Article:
Jul 23 – Memorial for St. Bridget of Sweden, Religious
Coming from a noble yet religious background, St. Bridget (1302-1373) was friend and counsellor to many priests and theologians of her day. As chief lady-in-waiting to Queen Blanche of Namur, she counselled and guided the Queen and King Magnus II. She was harassed by others at the court for pursuing a religious life.
She eventually renounced her title of princess and became the foundress of the Order of the Most Holy Savior (Bridgettines), chastening and counselling kings and Popes Clement VI, Urban VI, and Gregory XI. St. Bridget encouraged all who would listen to meditate on the Passion, and of Jesus Crucified.
– Patron Saint Index
“…only to dig cisterns for themselves, leaky cisterns that hold no water.”
Geraldine (Gerry), our fellow ‘Oxygenite’, in her very poignant and moving reflection of 6 June on the immense suffering of her friend Pearl, succinctly captured the essence of how debilitating is the state of our dimmed hearts and dulled minds. She wrote:
“And here’s what bothered me. Two of my friends on this chat remained completely silent. They didn’t even ask further about the situation. Both are comfortable financially. It would have been no skin off their backs if they contributed a bit to help Pearly during these difficult times. What bothered me even more were some of the reactions – from nonchalance to comments like ‘We give what we want and not what they need.’ That really stumped me. This is a friend in need. These are the same people who fly all over the world for holidays on business class, buy French butter for toast, feast on the most expensive food during this pandemic. Each day, I get sent pictures of their meals and I can’t help but feel disgusted. All this frivolity disgusted me. My rich friends were completely numb to a friend in need. My friends were worse than the scribes in today’s gospel. They didn’t even bother to put up a good front. They were completely and totally self-absorbed.”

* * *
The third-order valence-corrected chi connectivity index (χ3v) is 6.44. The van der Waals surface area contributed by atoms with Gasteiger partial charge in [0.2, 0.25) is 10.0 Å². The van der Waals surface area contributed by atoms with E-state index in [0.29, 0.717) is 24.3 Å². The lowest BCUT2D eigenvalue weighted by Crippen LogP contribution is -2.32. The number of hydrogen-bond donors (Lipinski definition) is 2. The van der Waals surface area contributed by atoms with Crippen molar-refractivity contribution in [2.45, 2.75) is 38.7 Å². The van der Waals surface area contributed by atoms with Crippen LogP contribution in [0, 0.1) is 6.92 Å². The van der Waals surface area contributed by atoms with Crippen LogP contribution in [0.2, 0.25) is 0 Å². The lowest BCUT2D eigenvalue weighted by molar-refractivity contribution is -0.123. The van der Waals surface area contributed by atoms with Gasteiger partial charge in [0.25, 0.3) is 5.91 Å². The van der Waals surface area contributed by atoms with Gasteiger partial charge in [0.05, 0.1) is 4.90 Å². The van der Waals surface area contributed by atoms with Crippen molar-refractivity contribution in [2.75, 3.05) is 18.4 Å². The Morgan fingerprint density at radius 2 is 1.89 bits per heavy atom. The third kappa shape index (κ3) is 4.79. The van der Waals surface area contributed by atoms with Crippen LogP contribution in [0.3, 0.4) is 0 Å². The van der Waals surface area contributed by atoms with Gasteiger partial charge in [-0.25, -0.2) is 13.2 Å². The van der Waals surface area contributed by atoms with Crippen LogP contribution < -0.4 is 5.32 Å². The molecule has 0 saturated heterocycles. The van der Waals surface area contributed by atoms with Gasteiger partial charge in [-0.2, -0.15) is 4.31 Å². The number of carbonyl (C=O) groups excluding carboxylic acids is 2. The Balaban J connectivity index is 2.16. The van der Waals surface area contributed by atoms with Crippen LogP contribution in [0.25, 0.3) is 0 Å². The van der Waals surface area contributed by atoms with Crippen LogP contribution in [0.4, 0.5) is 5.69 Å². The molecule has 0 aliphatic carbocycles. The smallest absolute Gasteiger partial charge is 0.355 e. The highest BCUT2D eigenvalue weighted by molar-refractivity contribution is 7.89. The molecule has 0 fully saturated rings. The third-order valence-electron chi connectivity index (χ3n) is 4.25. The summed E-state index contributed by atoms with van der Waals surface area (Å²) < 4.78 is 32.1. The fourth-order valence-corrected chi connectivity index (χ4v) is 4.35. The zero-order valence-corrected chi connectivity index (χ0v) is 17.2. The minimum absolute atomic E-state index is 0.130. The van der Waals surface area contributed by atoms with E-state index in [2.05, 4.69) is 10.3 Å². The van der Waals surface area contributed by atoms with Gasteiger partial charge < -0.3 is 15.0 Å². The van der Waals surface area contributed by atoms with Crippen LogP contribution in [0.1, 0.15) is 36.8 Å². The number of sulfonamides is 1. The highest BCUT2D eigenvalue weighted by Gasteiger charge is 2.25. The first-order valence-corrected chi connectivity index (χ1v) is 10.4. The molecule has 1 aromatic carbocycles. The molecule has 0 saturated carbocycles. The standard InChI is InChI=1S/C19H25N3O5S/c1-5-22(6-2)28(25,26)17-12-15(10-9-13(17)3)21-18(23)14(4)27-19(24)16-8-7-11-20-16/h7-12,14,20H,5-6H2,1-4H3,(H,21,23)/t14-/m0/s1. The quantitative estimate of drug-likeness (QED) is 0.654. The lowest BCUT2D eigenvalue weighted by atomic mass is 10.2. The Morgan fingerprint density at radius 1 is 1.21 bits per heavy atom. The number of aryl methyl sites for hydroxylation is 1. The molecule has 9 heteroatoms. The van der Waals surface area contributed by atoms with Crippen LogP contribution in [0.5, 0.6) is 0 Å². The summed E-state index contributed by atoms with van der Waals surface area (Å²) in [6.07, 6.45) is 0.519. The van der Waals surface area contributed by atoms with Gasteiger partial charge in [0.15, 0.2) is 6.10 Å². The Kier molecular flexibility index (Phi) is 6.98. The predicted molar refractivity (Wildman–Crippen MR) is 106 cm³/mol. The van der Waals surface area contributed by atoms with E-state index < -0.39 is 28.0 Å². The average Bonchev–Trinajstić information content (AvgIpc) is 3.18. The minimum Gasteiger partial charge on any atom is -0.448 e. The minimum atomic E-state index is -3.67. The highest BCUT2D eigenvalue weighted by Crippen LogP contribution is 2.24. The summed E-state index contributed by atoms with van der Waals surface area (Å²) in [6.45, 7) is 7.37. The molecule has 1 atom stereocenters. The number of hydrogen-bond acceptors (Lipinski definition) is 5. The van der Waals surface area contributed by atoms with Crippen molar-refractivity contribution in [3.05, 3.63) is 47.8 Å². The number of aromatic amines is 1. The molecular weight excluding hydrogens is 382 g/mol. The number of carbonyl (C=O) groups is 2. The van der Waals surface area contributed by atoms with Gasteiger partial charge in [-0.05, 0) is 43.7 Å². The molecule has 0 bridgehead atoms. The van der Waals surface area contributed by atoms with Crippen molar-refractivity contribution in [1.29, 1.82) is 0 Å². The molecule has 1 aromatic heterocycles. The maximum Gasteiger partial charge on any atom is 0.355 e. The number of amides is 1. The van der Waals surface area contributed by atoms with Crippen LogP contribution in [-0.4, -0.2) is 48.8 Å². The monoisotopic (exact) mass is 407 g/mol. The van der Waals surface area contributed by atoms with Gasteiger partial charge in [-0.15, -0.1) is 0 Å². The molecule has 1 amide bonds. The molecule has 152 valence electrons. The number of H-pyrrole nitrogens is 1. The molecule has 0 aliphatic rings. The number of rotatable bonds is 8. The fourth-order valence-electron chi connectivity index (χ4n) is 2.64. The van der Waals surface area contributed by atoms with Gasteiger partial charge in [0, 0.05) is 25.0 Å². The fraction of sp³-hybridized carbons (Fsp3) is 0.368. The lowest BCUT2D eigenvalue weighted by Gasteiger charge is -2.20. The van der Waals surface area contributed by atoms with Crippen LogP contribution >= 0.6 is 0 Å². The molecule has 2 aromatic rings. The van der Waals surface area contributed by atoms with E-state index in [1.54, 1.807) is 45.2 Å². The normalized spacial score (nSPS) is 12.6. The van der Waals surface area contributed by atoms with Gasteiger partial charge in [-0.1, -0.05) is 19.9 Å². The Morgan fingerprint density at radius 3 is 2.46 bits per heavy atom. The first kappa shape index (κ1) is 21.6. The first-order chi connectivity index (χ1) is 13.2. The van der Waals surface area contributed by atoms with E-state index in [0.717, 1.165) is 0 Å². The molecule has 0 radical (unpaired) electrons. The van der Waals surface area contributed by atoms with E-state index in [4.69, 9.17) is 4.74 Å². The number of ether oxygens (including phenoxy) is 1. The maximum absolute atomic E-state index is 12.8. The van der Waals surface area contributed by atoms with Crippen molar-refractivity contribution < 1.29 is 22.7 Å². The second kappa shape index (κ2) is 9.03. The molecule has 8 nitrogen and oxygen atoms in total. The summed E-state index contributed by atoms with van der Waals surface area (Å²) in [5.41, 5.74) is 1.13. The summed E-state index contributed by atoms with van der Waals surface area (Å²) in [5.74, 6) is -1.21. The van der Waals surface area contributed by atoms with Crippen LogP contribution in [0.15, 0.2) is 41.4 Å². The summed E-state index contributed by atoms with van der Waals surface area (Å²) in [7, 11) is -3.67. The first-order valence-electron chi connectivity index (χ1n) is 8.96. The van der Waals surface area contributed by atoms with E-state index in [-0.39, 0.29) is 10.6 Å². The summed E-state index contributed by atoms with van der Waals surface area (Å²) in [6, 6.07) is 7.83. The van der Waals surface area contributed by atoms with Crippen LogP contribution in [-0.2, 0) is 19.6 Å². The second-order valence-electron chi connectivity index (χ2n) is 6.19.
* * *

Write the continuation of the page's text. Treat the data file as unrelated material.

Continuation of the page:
The sufferings of others mean little to us. Why? Simply because, it is not ours nor of those we love. To make matters worse, that indifference is exacerbated by how insensitively we go on telling the world how happy our lives are, how blessed we are with wealth, health and God’s ‘favour’. Sometimes, we at least pretend to pay lip-service for the ‘unfortunate’ ones. But two seconds of that superficial and hypocritical BS – then it’s back to our ‘wonderful, blessed’ lives.
In one of Max Lucado’s little parables, a little girl was bawling her eyes out because she had a toothache. No matter how much her parents and siblings tried to pacify her – her agonizing wail did not wane for hours and hours as she was having “the worse toothache in the world”. When her daddy asked her why she thought it was the worst toothache in the world, she replied, “Because it is MY toothache”. It is my happiness, my money, my pleasure, my ‘blessing’, my good fortune, just reward for my hard work, my security, my plenty, it is mine to keep or to give away. God has nothing to do with it.